Road Trip: The Best Drives in the U.S. National Parks

By: Bridget Clerkin July 14, 2018
With views tumbling from a mile high to the Pacific Ocean beyond, roads like Hurricane Ridge in Olympic National Park are as good a reason as any to visit the National Parks.
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In 1839, an English professor named Katharine Lee Bates took a trip from the Massachusetts campus of Wellesley College to Colorado Springs for a guest lecturing role. Along her journey, the traveling teacher saw the hardscrabble northeast give way to mighty moving rivers, blossom into horizonless fields of swaying amber, and rise up to majestic heights.

Bates was so moved by what she had seen, and inspired by the view atop Pike’s Peak, that she took to writing down her thoughts on the trip. The resulting poem was published two years later, and was so instantly beloved, it was enshrined in a song: America the Beautiful.

The title may be simple, but it covers a broad range of truth.

America is home to some of the world’s most stunning and scenic lands, showcasing nearly every type of climate and full of rare and wonderful flora and fauna.

Fortunately, nearly 80 million acres of the country’s most pristine parcels have been preserved as national park land, with dedicated stewards watching over our precious shared inheritance to ensure the beauty and breathing room won’t be lost to future generations.

There are 59 national parks dotting the country, and all are worthy of a visit. But if you’re pressed for time, some are much more drivable than others and offer awe-inspiring experiences from behind the wheel.

Buckle up for a beautiful ride. 

Hurricane Ridge Road, Washington State

Though open only occasionally in the winter, Hurricane Ridge in Washington's Olympic National Park whisks you from temperate rainforest to snow-covered alpine beauty.

Part of Olympic National Park, this road is located 17 miles south of Port Angeles, Washington.

The stunning byway is full of hairpin turns, with gorgeous views around every corner, thanks in part to its lofty perspective. The road curves around the majestic Olympic Mountains at an altitude of 5,242 feet. From that height, drivers are treated to a variety of vistas, from glacier-capped mountains, to vibrant fields of wildflowers, to moss-draped old-growth forests.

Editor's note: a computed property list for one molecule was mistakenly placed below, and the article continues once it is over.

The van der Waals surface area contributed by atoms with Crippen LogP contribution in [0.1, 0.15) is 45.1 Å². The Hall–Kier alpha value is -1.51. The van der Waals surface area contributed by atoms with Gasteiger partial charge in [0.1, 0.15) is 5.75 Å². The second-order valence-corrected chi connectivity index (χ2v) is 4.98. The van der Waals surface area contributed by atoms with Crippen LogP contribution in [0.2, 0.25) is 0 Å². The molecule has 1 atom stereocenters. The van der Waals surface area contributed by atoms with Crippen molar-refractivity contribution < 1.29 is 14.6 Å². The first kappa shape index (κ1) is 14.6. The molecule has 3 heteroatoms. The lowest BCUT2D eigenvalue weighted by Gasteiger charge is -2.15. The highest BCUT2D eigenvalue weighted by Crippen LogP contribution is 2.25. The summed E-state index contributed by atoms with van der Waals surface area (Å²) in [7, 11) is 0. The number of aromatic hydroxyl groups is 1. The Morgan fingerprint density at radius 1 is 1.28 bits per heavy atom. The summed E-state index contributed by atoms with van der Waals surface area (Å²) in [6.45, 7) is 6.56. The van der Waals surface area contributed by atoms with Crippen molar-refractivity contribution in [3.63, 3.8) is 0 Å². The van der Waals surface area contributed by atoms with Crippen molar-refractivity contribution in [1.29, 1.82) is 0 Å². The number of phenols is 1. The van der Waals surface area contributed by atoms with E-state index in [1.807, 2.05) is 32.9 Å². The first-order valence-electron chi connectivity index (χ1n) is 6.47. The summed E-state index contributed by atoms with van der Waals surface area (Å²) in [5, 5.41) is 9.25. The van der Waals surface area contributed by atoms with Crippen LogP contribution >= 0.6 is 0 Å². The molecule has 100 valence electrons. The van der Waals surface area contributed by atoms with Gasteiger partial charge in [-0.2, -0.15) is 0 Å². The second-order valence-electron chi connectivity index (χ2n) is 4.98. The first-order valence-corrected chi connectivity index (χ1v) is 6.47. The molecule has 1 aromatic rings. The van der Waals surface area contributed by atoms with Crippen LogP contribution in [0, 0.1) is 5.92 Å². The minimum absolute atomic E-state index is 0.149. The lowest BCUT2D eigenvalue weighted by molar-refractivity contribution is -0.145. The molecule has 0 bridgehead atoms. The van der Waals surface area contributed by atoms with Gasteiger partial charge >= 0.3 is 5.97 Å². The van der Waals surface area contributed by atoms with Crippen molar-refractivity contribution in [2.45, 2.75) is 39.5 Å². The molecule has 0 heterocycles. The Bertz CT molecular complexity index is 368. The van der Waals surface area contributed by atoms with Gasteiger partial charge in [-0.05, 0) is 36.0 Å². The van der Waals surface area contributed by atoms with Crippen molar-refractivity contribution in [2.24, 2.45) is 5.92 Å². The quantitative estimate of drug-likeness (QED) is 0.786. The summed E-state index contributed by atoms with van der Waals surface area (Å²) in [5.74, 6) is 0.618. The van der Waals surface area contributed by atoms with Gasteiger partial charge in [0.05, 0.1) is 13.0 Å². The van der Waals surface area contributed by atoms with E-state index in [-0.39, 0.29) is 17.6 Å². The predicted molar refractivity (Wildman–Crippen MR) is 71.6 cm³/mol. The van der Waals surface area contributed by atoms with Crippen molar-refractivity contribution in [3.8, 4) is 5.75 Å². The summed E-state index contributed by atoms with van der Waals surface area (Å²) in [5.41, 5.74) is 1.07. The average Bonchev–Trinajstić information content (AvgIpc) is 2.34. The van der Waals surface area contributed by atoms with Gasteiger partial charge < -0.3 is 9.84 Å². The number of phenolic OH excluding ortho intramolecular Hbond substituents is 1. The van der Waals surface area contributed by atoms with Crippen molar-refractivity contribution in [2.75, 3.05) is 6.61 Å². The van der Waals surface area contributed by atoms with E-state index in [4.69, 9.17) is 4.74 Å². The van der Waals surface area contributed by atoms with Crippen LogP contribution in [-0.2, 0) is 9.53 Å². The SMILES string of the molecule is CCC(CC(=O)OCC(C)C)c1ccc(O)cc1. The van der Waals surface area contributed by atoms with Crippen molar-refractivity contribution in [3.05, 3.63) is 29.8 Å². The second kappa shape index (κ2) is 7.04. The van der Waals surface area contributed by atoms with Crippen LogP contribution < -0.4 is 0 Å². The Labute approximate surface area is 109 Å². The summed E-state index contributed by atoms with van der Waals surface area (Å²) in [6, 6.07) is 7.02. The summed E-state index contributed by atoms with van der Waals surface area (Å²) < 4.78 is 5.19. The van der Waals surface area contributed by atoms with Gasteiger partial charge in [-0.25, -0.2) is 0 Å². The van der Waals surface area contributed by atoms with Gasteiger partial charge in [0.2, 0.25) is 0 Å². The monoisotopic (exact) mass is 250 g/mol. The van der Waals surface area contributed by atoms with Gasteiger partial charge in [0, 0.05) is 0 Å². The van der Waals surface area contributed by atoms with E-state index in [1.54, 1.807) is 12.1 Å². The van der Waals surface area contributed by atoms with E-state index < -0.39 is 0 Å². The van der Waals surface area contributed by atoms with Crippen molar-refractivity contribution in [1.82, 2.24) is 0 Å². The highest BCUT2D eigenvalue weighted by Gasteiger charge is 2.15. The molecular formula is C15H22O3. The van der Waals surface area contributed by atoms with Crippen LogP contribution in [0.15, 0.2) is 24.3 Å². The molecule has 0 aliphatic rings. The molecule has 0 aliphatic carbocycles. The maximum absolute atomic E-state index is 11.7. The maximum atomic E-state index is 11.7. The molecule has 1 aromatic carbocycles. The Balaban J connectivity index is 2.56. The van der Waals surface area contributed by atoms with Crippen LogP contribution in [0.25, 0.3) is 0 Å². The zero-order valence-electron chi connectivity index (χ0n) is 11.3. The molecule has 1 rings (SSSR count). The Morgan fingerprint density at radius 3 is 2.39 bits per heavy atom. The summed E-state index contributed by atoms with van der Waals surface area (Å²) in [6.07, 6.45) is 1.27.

Travelers can also take the thoroughfare to a number of trailheads, recreational hotspots, and camping locales within the park, or stop at the Hurricane Ridge Visitor Center for maps, snacks, and information.

But before departing for the drive, keep an eye on the weather—and the road’s website. The ridge is prone to ice and snow, and may be closed more frequently in winter months. 

Going-to-the-Sun Road, Montana

Shots of Glacier National Park's Going-to-the-Sun road were plucked for scenery in the memorable, creepy intro to Stephen King's The Shining.

This 50-mile stretch through Glacier National Park may not actually leave Earth, but the views are out of this world.

Among its nearly countless vistas are a number of prime perches to view some of the pristine waterways the park is known for, including rivers, waterfalls, lakes, and—yes—glaciers, which feed into tributaries that flow to the Pacific Ocean, the Gulf of Mexico, and Hudson Bay. The importance of the area as the home of the headwaters feeding such diverse marine routes is what earned the park its nickname: The Crown of the Continent.

And its beauty hasn’t gone unnoticed in Hollywood. Going-to-the-Sun Road has made appearances in a number of films, including Blade Runner and The Shining, thanks in part to the death-defying engineering that went into its mountain-hugging design.